Jaguars owner Shad Khan will get a six-month extension for building a planned Four Seasons Hotel and Residences on the downtown riverfront as part of an amended contract that would claw back millions of dollars in future taxpayer incentives if the hotel switched from the Four Seasons to another brand during its first five years in business.
Khan’s development firm, Iguana Investments Florida, must complete construction of a hotel building with at least 170 rooms and a residential building with at least 23 luxury condominiums by June 30, 2026, according to the amended economic development agreement unanimously approved Tuesday by Jacksonville City Council.
Four Seasons Hotels and Resorts has not yet said it will put its globally known, high-end luxury brand on the Jacksonville hotel, but representatives of Khan and his Iguana Investments Florida have repeatedly said it will be a Four Seasons when it opens for guests.
“To the extent that there’s any doubt it’s going to be a Four Seasons, it’s going to be a Four Seasons,” Iguana Investments attorney Paul Harden told City Council members when they voted in committees last week.
The development deal between Khan and the city will pay out a $25.8 million completion grant to Iguana after the hotel is built, provided there is a fully executed agreement for it to operate as a Four Seasons Hotel.
Will Jacksonville hotel be a Four Seasons?
Council members said they hear often from residents who are skeptical about whether the hotel actually will be a Four Seasons.
“This is a significant issue in the community,” City Council member Ron Salem said. “I have people come to me frequently (saying) it’s not going be a Four Seasons, you’re going to get bamboozled.”
“It’s the number one thing we hear about the development,” council member LeAnna Cumber said. “Is it really going to be Four Seasons, or are they going to get the (taxpayer) money and then change it?”
In the amended agreement, the city would be able to recover a portion of the completion grant if the hotel ceases to be a Four Seasons during its first five years.
The “clawback” would cover the entire $25.8 million grant if the hotel stops being a Four Seasons in its first year of operation. That clawback amount would drop to 80% in the second year, 60% in the third year, 40% in the fourth year, and 20% in the fifth year. The city uses a similar sliding scale for clawbacks it puts in other economic development agreements.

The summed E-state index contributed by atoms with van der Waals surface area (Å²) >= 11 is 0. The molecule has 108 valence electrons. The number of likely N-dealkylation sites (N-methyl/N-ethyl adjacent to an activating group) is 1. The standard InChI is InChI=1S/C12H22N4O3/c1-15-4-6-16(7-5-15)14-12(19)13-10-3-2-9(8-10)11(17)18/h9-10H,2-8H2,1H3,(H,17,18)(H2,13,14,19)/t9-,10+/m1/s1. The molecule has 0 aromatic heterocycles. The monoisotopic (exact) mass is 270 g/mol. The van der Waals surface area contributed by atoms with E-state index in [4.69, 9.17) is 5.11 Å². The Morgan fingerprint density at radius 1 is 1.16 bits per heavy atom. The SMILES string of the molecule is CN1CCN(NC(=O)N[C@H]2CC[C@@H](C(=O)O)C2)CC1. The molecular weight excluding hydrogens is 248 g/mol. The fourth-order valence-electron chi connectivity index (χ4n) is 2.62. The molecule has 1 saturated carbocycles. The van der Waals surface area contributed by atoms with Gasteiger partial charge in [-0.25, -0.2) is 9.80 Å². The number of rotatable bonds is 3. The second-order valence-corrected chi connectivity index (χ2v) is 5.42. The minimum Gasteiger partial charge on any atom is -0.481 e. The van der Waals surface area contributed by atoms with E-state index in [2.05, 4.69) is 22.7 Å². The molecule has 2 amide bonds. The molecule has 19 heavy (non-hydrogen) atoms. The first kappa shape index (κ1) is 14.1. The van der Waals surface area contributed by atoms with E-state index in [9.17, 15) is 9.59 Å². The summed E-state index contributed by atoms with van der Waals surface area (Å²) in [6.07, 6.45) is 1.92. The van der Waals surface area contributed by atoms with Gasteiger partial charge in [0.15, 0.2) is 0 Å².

Cumber said the Four Seasons brand has a high reputation in the hotel industry and that “cache” will be good for Jacksonville. She said the clawback provision “just protects the taxpayers” and shouldn’t be a problem for the project.
“If that wasn’t in there, that would be a deal-breaker for me,” council member Al Ferraro said, adding he supports the development but wants to be “real clear so there’s no surprises.”
Iguana Investments agreed to the clawback provision. The only exception to it would be if the Four Seasons corporation changed the name of its brand to something else for all of its properties everywhere.
The amended agreement also adds six months to the schedule for Iguana to construct an office building for the development, giving it the same June 30, 2026, deadline as the hotel. Iguana will pay $3.2 million for the parcel for the office building, rather than leasing the land for 40 years at $36,000 annually.
The “vertical construction” of the office building, which is when it starts to rise up out of the ground, would have to begin by June 1, 2024. The vertical construction of the hotel would have to start by Sept. 1 of this year.
Iguana’s minimum private capital investment for the hotel, residences and office building will be a total of $387.6 million, up from $301 million in the original agreement.
The bigger investment would likely generate more property taxes for the city, and that in turn would boost the amount of property tax rebates Iguana would get as a taxpayer incentive.
The city will rebate 75% of the city taxes generated by the new development over a 20-year period. Based on the higher amount of capital investment, the projected property tax rebates would be $58.7 million over two decades, about $11 million more than the previous projections. The exact amount will depend on the appraised taxable property value of the new development.
If the hotel stopped being a Four Seasons brand over that 20-year period, the city would halt the property tax rebates unless the Downtown Investment Authority board approved a different flag for the hotel that still is a four-star or five-star brand.
The amended agreement also boost the amount of city spending on city-owned facilities that would be part of the development area. The city would pay up to $42.8 million for work on rebuilding the marina and improvements for the bulkhead, pier, marina support building and riverwalk. The original agreement put the city’s cost at $17.2 million for city-owned improvements.
The marina will be closed for up to three years during construction.